Physicians will be able to access historical Medicare claims data for patients under a new pilot announced by CMS on Tuesday called "Data at the Point of Care."
The agency will deploy test data to a limited number of providers that request access in August, and will start issuing production data in September and October. Once implemented, a physician would have access to Medicare claims data for patients, such as other healthcare providers seen, medications prescribed, procedures and diagnoses.
CMS predicted wide participation among providers based on surveys. If the pilot is successful, the agency will roll out the API to all Medicare fee-for-service providers.
The effort is the latest attempt to marshal the mounds of patient data being gathered for better decision making and care.
CMS Administrator Seema Verma, speaking at the White House Blue Button Developers Conference, noted that agency first rolled out the program for accountable care organizations, and now is moving to physicians. The pilot uses an API under the Fast Healthcare Interoperability Resource Bulk Specification.
The record of Medicare claims data will provide doctors with a better picture of a patient's medical history, according to Shannon Sartin, executive director of the US Digital Service, a tech arm of the government. For example, if a doctor is seeing a new patient, they would be able to see if the patient recently went to urgent care or underwent surgery.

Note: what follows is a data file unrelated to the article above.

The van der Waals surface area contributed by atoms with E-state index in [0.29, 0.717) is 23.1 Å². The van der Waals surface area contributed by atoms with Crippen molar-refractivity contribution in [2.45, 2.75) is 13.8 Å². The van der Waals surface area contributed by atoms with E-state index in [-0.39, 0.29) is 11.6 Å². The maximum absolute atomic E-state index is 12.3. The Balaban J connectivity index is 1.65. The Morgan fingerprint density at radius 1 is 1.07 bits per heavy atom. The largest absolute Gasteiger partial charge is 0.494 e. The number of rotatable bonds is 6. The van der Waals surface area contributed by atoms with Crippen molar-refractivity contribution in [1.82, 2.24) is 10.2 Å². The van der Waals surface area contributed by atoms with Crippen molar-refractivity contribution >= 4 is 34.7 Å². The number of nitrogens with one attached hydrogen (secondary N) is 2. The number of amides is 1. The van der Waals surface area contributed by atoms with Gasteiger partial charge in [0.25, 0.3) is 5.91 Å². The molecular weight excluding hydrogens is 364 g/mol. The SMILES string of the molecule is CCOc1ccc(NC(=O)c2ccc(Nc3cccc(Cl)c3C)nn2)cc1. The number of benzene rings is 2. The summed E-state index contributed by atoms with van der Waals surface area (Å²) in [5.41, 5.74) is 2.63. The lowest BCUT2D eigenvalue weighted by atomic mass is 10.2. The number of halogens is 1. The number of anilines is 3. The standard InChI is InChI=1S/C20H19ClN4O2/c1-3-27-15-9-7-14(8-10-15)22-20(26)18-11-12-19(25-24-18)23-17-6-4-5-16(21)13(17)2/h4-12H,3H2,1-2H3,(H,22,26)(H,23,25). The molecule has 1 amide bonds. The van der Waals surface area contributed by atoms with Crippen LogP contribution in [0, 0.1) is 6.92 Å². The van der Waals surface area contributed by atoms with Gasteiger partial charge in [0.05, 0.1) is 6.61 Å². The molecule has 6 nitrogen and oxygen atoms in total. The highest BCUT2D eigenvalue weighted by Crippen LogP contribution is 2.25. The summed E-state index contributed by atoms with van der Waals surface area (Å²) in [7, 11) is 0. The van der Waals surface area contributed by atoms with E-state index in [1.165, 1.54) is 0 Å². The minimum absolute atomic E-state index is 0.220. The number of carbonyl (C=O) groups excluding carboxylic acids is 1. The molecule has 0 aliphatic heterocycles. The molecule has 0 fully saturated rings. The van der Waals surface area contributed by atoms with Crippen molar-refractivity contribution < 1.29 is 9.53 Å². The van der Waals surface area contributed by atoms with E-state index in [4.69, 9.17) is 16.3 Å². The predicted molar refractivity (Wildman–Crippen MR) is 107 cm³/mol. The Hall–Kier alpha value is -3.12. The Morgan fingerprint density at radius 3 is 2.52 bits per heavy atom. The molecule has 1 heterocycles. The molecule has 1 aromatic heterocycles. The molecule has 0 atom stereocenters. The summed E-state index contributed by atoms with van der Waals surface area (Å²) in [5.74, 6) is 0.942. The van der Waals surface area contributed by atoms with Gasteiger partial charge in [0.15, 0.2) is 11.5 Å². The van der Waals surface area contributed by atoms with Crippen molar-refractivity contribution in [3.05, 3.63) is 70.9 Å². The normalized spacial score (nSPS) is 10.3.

"For existing patients it will let you know whether they actually went and did the things you ordered for them," Sartin told Healthcare Dive. "So if you refer them to a cardiologist, did they actually go get the visit with the cardiologist. If you prescribed a medication, did they actually fill the medication."
The pilot program will be opt-out for patients, not opt-in, according to CMS. Verma told reporters the agency is aware increased access to data comes with increased challenges to protect privacy, noting CMS is working to validate doctors in the program have a relationship with a patient before data is handed over.
"From providers to ACOs — and in every aspect of our healthcare system — our move to value requires access to the data that helps better deliver patient care," Verma said.
Verma told Healthcare Dive CMS is not proposing regulations to force private payers to provide historical claims data to doctors akin to the Medicare pilot, but noted many large payers are already experimenting with similar ideas.
In February, CMS issued its Interoperability and Patient Access Proposed Rule, which would require health plans to share patient claims data through an API.
"We look forward to issuing a final rule very soon," Verma said at the White House on Tuesday.
More than 1,100 organizations are now using synthetic data in the Blue Button 2.0 sandbox, with 28 production applications using real data, according to CMS.